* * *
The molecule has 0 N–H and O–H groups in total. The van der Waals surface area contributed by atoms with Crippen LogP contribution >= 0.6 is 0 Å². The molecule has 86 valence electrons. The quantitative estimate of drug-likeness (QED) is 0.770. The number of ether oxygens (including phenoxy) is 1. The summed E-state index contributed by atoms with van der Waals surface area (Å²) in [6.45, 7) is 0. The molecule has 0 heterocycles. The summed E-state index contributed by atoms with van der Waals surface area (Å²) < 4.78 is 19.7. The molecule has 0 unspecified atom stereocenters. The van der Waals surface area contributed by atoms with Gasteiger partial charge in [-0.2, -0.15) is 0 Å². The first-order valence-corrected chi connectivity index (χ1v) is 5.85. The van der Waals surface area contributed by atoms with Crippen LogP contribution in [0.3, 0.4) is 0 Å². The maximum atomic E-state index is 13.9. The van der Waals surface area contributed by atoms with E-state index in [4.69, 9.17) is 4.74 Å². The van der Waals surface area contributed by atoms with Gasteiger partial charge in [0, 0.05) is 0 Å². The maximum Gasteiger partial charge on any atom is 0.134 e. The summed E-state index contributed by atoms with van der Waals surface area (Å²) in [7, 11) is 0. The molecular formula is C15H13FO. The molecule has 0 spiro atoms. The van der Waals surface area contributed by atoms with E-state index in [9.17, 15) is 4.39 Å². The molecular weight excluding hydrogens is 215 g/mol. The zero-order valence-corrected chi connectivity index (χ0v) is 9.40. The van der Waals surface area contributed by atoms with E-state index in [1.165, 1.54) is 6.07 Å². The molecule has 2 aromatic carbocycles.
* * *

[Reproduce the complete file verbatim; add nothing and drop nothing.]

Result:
The molecule has 0 N–H and O–H groups in total. The van der Waals surface area contributed by atoms with Crippen LogP contribution >= 0.6 is 0 Å². The molecule has 86 valence electrons. The quantitative estimate of drug-likeness (QED) is 0.770. The number of ether oxygens (including phenoxy) is 1. The summed E-state index contributed by atoms with van der Waals surface area (Å²) in [6.45, 7) is 0. The molecule has 0 heterocycles. The summed E-state index contributed by atoms with van der Waals surface area (Å²) < 4.78 is 19.7. The molecule has 0 unspecified atom stereocenters. The van der Waals surface area contributed by atoms with Gasteiger partial charge in [-0.2, -0.15) is 0 Å². The first-order valence-corrected chi connectivity index (χ1v) is 5.85. The van der Waals surface area contributed by atoms with Crippen LogP contribution in [0.3, 0.4) is 0 Å². The maximum atomic E-state index is 13.9. The van der Waals surface area contributed by atoms with E-state index in [4.69, 9.17) is 4.74 Å². The van der Waals surface area contributed by atoms with Gasteiger partial charge in [0, 0.05) is 0 Å². The maximum Gasteiger partial charge on any atom is 0.134 e. The summed E-state index contributed by atoms with van der Waals surface area (Å²) in [7, 11) is 0. The molecular formula is C15H13FO. The molecule has 0 spiro atoms. The van der Waals surface area contributed by atoms with E-state index in [9.17, 15) is 4.39 Å². The molecular weight excluding hydrogens is 215 g/mol. The zero-order valence-corrected chi connectivity index (χ0v) is 9.40. The van der Waals surface area contributed by atoms with E-state index in [1.165, 1.54) is 6.07 Å². The molecule has 2 aromatic carbocycles.